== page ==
Front page | perl.fwp | Postings from September 2001

## Doublet fun

From:
Matthew Wickline
Date:
September 4, 2001 17:31
Subject:
Doublet fun
Message ID:
3B95724E.83B33CF6@wickline.org
```
On page 89 of an old puzzle book in my bathroom (one of several
possible answers on page 111 of the same book)

http://www.amazon.com/exec/obidos/ASIN/071372000X

I came across a puzzle. The type of puzzle is called "Doublet" and was
invented by the wonderful Charles Dodgson (Lewis Carroll). You start
with one word. You change one letter in that word to create another
word. You change one letter in the resulting word to arrive at a third
word. The goal is to keep changing one letter at a time and have a
word at every stage as you move from a starting word to a goal word,
using either a pre-determined number of intermediate words or as few
intermediate words as possible.

Their puzzle was

M E N S A

_ _ _ _ _

_ _ _ _ _

_ _ _ _ _

_ _ _ _ _

_ _ _ _ _

_ _ _ _ _

W O R L D

So, you have six intermediate words to fill in. They provide a
solution, and note that they don't think it can be done in fewer words.

Note that every position in the terminal word has a different letter
than is found in that position in the initial word. Since exactly one
letter can change in each step, doing it in one fewer steps would mean
that the first step would have to be one of (case used to help note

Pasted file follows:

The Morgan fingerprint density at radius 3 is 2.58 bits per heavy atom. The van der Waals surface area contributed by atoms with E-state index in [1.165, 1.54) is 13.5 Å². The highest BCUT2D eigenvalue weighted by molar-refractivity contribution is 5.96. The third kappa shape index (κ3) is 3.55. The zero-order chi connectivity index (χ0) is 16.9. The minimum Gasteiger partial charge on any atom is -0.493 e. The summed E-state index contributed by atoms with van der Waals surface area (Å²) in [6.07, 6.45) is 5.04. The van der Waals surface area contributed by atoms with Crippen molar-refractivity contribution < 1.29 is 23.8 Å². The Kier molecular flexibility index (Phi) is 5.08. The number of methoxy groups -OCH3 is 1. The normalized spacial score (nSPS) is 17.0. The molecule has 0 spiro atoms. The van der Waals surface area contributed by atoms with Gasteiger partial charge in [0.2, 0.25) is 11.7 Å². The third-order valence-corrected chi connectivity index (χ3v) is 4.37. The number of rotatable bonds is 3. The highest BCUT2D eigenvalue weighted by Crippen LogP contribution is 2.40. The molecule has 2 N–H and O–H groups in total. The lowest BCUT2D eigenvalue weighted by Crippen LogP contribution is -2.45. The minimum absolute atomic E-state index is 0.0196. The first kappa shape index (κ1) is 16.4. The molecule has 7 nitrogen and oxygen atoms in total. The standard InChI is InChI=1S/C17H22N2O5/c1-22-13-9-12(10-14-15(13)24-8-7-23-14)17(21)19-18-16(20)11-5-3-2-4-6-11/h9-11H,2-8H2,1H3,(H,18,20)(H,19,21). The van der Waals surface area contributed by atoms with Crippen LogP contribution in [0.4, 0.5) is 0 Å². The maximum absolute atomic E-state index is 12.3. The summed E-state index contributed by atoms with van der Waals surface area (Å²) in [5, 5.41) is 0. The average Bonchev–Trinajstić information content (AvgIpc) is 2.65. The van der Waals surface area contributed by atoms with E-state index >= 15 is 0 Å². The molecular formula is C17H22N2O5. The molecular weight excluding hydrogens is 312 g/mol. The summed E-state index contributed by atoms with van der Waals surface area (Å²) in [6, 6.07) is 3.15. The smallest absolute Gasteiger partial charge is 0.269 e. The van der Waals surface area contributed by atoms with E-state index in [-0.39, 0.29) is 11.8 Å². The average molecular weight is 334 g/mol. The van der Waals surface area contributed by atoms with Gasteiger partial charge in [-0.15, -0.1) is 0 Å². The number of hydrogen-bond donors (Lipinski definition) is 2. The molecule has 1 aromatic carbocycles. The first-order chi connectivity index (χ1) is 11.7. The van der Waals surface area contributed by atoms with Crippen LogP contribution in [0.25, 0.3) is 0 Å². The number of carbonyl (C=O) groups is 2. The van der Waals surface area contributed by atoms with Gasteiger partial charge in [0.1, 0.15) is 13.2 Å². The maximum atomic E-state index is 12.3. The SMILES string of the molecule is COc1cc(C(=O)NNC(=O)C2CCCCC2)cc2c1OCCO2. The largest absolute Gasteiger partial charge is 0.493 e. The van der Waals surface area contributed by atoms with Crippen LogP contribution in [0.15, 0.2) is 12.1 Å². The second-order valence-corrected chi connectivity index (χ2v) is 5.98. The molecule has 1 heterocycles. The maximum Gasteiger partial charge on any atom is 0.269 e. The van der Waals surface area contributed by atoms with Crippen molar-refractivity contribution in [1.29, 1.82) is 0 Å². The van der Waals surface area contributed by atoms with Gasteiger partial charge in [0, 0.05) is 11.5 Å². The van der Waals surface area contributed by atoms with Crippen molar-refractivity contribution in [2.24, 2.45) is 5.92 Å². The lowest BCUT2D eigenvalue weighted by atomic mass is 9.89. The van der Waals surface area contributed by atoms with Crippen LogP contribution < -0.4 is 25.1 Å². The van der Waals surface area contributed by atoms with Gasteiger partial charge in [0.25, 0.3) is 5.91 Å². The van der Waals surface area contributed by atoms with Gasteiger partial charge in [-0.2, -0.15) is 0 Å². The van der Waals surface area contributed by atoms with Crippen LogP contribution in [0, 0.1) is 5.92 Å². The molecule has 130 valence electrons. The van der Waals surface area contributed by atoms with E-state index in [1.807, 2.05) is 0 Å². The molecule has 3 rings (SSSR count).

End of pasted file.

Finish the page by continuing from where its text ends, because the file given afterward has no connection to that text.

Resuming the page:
the pattern)

wENSA MoNSA MErSA MENlA MENSd

*and* the penultimate step would have to be one of

mORLD WeRLD WOnLD WORsD WORLa

So, I can see why they might arrive at their conclusion that doing it
one fewer steps is not possible.

I thought folks might find fun with perl in seeing how elegant a
program they can write to find the "best" solution for

S N A K E
: : : : :
: : : : :
: : : : :
C A M E L

Maybe you want a program that finds the shortest solution the fastest.
Maybe you want a program that finds the shortest solution with the
most common words (none of those words we've never heard of before).

Another challenge might be to write a program that finds particularly
hard pairs of words... either they require oodles of steps, or they
can be done in fewer steps, but only by using really obscure words.

To aid in your fun, please find a Big-Ass list of five letter words
(and non-words) with word-commonality, and definition information in
many cases and assorted other meta-data. The list contains over
120,000 five letter entries.

http://wickline.org/fivers.tar.gz

Also, if anyone has any other fun things to do with five letter words,
this might be a usefull resource.

-matt

```